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Philadelphia Fire: Art and Politics in America, from the Declaration of Independence to the MOVE Bombing

ENGL 486.640
instructor(s):
Tuesdays 5:30-8:30 pm
fulfills requirements:
Sector 5: 19th Century Literature of the Standard Major
Sector 6: 20th Century Literature of the Standard Major
Elective Seminar of the Standard Major

Philadelphia has always been one of the artistic and political centers of
the United States. In fact, the history of Philadelphia is a
representative history of the relation between art and politics in American
life more generally. The purpose of this course is to take advantage
of our presence in Philadelphia to explore the history of this relation in
context.  We’ll study important American works of art (chiefly
literary works, but we’ll also be open to painting, music, architecture,
and film) that have a fundamental connection to the city and, moreover, can
also teach us something about art’s shifting relation to politics, from the
Declaration of Independence Thomas Jefferson wrote here in 1776, to John
Edgar Wideman’s novel about the city’s deadly 1985 bombing of the MOVE
headquarters in West Philadelphia. Other figures of interest will
include the ubiquitous Benjamin Franklin, the great abolitionist Lucretia
Mott, writers Edgar Allan Poe, Walt Whitman, and Charlotte Perkins Gilman,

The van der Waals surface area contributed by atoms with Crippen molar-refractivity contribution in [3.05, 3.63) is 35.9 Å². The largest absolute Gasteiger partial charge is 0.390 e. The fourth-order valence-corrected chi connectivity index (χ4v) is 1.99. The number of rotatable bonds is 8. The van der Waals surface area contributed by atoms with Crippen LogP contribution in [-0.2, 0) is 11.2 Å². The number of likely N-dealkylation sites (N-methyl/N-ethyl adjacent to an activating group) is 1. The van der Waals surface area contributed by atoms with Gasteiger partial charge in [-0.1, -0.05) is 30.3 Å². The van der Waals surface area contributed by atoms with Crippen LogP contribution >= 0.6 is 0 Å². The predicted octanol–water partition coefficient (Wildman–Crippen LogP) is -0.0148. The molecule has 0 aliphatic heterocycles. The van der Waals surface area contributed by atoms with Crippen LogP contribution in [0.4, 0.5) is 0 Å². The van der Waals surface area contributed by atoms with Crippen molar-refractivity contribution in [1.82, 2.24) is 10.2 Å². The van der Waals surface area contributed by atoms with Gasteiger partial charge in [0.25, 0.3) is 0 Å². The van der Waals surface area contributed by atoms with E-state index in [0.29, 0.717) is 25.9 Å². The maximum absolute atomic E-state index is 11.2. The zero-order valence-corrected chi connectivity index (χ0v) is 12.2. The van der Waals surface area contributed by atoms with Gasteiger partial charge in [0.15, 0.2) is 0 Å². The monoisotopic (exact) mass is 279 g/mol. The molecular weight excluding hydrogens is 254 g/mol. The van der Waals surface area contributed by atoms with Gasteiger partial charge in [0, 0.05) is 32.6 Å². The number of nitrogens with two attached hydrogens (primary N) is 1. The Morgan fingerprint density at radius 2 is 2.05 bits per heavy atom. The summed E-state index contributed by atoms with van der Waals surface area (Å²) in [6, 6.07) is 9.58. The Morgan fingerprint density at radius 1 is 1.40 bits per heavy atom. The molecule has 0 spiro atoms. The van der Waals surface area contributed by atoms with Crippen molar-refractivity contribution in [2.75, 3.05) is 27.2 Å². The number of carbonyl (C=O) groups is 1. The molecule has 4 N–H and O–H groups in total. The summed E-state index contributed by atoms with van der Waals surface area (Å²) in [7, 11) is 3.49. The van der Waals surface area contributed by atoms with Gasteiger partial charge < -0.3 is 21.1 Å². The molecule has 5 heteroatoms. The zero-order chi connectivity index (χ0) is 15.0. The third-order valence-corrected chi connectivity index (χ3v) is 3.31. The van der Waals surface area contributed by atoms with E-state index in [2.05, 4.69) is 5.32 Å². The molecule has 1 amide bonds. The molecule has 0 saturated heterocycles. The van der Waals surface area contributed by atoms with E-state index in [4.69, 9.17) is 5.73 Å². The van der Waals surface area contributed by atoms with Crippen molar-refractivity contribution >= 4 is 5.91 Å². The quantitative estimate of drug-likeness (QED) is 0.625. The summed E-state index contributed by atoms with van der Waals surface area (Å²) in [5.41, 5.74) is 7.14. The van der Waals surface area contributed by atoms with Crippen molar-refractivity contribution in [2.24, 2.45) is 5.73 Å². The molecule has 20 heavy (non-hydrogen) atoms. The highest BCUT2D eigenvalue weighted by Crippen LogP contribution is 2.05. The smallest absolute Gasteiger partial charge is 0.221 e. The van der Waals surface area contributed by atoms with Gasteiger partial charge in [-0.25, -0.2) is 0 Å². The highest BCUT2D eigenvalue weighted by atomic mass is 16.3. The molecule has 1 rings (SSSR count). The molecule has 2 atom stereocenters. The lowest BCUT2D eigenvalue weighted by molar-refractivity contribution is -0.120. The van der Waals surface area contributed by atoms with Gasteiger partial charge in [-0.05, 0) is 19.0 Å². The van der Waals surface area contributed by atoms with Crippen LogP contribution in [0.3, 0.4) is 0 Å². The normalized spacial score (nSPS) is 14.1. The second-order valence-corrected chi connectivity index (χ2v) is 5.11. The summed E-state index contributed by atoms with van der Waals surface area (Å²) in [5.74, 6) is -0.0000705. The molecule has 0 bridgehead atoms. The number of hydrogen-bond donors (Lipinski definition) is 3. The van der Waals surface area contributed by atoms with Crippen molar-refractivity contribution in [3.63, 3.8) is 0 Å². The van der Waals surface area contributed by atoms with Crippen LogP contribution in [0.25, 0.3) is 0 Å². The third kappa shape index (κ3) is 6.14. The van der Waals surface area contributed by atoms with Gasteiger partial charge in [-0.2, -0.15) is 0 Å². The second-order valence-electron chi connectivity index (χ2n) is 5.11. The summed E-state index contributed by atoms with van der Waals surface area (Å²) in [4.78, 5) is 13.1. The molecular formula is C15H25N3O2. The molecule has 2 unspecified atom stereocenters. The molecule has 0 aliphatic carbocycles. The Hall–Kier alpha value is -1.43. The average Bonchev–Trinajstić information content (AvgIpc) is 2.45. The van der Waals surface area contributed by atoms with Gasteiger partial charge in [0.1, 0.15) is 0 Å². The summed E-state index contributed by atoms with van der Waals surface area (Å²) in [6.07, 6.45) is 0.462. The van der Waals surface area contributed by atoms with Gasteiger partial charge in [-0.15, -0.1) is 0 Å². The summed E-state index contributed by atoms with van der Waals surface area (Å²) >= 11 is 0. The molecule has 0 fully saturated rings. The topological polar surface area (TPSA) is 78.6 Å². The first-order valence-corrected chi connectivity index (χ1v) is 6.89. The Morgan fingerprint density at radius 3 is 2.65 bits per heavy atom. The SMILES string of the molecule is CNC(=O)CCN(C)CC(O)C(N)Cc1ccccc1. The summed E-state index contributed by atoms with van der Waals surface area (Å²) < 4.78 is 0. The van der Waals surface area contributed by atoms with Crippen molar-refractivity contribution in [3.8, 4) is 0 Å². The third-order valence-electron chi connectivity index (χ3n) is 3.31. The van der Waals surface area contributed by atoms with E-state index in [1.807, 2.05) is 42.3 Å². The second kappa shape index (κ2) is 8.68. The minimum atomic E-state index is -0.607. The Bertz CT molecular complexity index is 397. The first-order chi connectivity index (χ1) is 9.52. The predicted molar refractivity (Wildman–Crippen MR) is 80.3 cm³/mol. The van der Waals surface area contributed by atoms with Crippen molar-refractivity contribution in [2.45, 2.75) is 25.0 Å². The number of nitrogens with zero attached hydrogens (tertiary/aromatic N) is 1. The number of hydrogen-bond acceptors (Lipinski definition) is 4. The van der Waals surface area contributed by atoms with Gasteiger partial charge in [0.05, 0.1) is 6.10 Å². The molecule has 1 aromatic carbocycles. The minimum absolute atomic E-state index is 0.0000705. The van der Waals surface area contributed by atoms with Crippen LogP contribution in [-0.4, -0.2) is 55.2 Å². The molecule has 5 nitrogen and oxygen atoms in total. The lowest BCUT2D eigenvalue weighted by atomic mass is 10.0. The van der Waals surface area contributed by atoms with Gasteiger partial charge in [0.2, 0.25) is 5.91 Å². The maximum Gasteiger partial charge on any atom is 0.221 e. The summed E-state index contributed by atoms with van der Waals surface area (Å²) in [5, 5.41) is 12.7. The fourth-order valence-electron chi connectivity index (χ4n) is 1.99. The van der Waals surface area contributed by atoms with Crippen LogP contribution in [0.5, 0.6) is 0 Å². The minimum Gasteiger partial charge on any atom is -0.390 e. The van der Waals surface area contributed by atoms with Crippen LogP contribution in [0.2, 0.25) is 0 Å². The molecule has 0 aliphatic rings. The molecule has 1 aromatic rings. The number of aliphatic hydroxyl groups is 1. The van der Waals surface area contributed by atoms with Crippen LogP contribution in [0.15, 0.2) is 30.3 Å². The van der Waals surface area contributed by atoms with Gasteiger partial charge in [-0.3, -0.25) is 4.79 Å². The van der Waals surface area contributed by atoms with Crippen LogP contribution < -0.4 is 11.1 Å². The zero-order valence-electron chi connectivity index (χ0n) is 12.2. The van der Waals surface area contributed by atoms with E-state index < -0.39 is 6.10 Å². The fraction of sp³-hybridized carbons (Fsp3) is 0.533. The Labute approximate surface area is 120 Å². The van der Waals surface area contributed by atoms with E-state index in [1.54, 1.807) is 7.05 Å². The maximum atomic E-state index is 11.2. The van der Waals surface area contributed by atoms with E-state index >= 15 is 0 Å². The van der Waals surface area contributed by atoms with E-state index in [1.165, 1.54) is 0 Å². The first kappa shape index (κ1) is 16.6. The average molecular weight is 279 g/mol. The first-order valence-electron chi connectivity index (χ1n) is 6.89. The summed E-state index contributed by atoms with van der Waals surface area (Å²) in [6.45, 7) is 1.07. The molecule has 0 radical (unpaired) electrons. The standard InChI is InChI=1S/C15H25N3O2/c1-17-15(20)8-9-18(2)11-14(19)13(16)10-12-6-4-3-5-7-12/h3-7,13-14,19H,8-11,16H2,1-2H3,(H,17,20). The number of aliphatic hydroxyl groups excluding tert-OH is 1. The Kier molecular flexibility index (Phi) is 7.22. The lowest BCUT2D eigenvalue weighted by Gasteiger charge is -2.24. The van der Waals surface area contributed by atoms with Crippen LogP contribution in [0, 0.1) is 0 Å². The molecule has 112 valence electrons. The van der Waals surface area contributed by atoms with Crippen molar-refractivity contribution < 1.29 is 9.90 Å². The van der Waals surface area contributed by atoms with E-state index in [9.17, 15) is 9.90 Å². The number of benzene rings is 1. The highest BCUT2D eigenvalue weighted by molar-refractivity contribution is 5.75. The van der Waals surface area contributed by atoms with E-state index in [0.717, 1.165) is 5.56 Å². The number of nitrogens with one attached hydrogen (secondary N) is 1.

painters Charles Willson Peale and Thomas Eakins, musicians Marian Anderson
and John Coltrane, city planner Edmund Bacon, and filmmakers George Cukor
and Jonathan Demme.  In addition, we will read selected key works of
aesthetic and political theory, ranging from Plato to Kant to Adorno, to
help us discuss and debate the merits of the question: What is political
about art, and what is artistic about politics? When possible, we’ll
fan out from the classroom, sometimes visiting together a particular site
(such as the Library Company of Philadelphia, or the Eastern State
Penitentiary).  More often, you will be asked to venture out on your
own, in order to pursue an assignment or independent research topic.
For some students, this will be an opportunity to do some original archival
work. For others, it will be a chance to learn more about how
present-day Philadelphia and its citizens commemorate and erase certain
aspects of the city’s long, rich, and conflict-laden history.
Requirements will include several very short essays, an in-class
presentation, and a longer final project.